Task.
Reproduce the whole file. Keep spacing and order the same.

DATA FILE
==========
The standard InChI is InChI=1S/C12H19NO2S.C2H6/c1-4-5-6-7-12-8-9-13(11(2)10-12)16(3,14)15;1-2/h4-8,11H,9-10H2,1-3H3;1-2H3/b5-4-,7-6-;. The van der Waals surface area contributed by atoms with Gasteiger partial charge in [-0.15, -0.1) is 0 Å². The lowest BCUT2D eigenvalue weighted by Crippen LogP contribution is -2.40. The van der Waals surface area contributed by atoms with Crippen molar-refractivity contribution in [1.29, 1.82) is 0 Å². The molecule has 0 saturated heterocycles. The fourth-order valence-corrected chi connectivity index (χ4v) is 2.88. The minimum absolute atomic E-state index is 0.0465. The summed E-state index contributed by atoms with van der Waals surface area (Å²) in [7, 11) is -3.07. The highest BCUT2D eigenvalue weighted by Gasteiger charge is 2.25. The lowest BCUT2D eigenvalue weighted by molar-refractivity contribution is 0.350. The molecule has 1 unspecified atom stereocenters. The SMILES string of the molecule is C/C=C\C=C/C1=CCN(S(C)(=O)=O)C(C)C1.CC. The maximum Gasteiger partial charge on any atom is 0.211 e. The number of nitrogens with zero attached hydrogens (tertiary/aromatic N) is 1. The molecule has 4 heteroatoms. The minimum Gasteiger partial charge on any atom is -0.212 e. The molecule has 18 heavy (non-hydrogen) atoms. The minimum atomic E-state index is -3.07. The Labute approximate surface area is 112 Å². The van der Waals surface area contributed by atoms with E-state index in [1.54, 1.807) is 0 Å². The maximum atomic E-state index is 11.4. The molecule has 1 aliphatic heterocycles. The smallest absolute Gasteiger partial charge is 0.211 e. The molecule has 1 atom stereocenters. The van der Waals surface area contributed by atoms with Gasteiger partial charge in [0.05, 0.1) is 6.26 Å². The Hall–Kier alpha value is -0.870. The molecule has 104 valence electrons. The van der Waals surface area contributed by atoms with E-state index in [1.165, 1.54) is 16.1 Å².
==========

The standard InChI is InChI=1S/C12H19NO2S.C2H6/c1-4-5-6-7-12-8-9-13(11(2)10-12)16(3,14)15;1-2/h4-8,11H,9-10H2,1-3H3;1-2H3/b5-4-,7-6-;. The van der Waals surface area contributed by atoms with Gasteiger partial charge in [-0.15, -0.1) is 0 Å². The lowest BCUT2D eigenvalue weighted by Crippen LogP contribution is -2.40. The van der Waals surface area contributed by atoms with Crippen molar-refractivity contribution in [1.29, 1.82) is 0 Å². The molecule has 0 saturated heterocycles. The fourth-order valence-corrected chi connectivity index (χ4v) is 2.88. The minimum absolute atomic E-state index is 0.0465. The summed E-state index contributed by atoms with van der Waals surface area (Å²) in [7, 11) is -3.07. The highest BCUT2D eigenvalue weighted by Gasteiger charge is 2.25. The lowest BCUT2D eigenvalue weighted by molar-refractivity contribution is 0.350. The molecule has 1 unspecified atom stereocenters. The SMILES string of the molecule is C/C=C\C=C/C1=CCN(S(C)(=O)=O)C(C)C1.CC. The maximum Gasteiger partial charge on any atom is 0.211 e. The number of nitrogens with zero attached hydrogens (tertiary/aromatic N) is 1. The molecule has 4 heteroatoms. The minimum Gasteiger partial charge on any atom is -0.212 e. The molecule has 18 heavy (non-hydrogen) atoms. The minimum atomic E-state index is -3.07. The Labute approximate surface area is 112 Å². The van der Waals surface area contributed by atoms with E-state index in [1.54, 1.807) is 0 Å². The maximum atomic E-state index is 11.4. The molecule has 1 aliphatic heterocycles. The smallest absolute Gasteiger partial charge is 0.211 e. The molecule has 1 atom stereocenters. The van der Waals surface area contributed by atoms with Gasteiger partial charge in [0.05, 0.1) is 6.26 Å². The Hall–Kier alpha value is -0.870. The molecule has 104 valence electrons. The van der Waals surface area contributed by atoms with E-state index in [1.165, 1.54) is 16.1 Å².